spatial and temporal discretization of the compressible nonhydrostatic Navier–Stokes equations, which we describe in detail. Some aspects of the discretization are unique, while certain others have appeared elsewhere but have not previously been tested in atmospheric model applications. This paper also describes how topography is represented in OLAM, which is by means of shaved grid cells (e.g., Adcroft et al. 1997 ; Marshall et al. 1997 ) on a height–coordinate grid with horizontal surfaces. We

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M. L. Yu, F. X. Giraldo, M. Peng, and Z. J. Wang

1. Introduction Numerical weather prediction (NWP) models have been profoundly influenced by the paradigm shift in high performance computing (HPC). On the one hand, the ever increasing computing power allows researchers to run nonhydrostatic (NH) models at resolutions finer than 10 km ( Steppeler et al. 2003 ; Lynch 2008 ; Marras et al. 2015 ); on the other, both HPC and the intrinsic complex physical processes in NH modeling pose many challenges to the development of numerical methods (e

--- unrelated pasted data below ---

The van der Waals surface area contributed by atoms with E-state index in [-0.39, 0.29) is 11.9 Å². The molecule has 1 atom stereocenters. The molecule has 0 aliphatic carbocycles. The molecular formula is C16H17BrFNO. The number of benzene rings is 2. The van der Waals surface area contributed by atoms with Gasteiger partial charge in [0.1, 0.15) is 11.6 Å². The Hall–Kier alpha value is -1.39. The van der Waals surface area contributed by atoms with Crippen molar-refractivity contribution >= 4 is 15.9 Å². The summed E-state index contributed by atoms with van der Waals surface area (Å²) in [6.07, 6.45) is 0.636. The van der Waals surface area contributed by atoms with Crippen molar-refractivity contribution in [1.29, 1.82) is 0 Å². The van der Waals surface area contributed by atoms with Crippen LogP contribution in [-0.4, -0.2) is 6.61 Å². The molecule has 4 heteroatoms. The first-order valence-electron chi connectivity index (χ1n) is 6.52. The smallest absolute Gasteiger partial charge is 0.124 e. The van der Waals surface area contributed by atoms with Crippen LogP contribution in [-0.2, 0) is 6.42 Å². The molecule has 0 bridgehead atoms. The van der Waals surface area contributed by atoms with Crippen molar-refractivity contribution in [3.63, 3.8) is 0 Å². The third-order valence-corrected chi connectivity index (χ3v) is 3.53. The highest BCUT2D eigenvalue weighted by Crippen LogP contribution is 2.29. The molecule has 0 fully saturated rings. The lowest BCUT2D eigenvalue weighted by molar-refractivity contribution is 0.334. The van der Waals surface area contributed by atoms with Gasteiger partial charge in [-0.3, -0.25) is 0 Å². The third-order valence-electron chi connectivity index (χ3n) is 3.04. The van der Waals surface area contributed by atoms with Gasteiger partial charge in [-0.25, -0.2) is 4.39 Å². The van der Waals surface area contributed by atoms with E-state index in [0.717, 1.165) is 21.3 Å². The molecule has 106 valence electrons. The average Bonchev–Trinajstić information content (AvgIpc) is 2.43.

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Miodrag Rančić, R. James Purser, Dušan Jović, Ratko Vasic, and Thomas Black

1. Introduction This paper describes a cubed-sphere version of a global, nonhydrostatic model of the atmosphere, the Nonhydrostatic Multiscale Model on the B grid (NMMB) (e.g., Janjić et al. 2001 ; Janjić 2003 ; Janjić and Gall 2012 ), developed at the Environmental Modeling Center (EMC) of the National Centers for Environmental Prediction (NCEP). The NMMB was developed in both regional and global modes, the latter using the standard longitude–latitude (or geographical) grid, with polar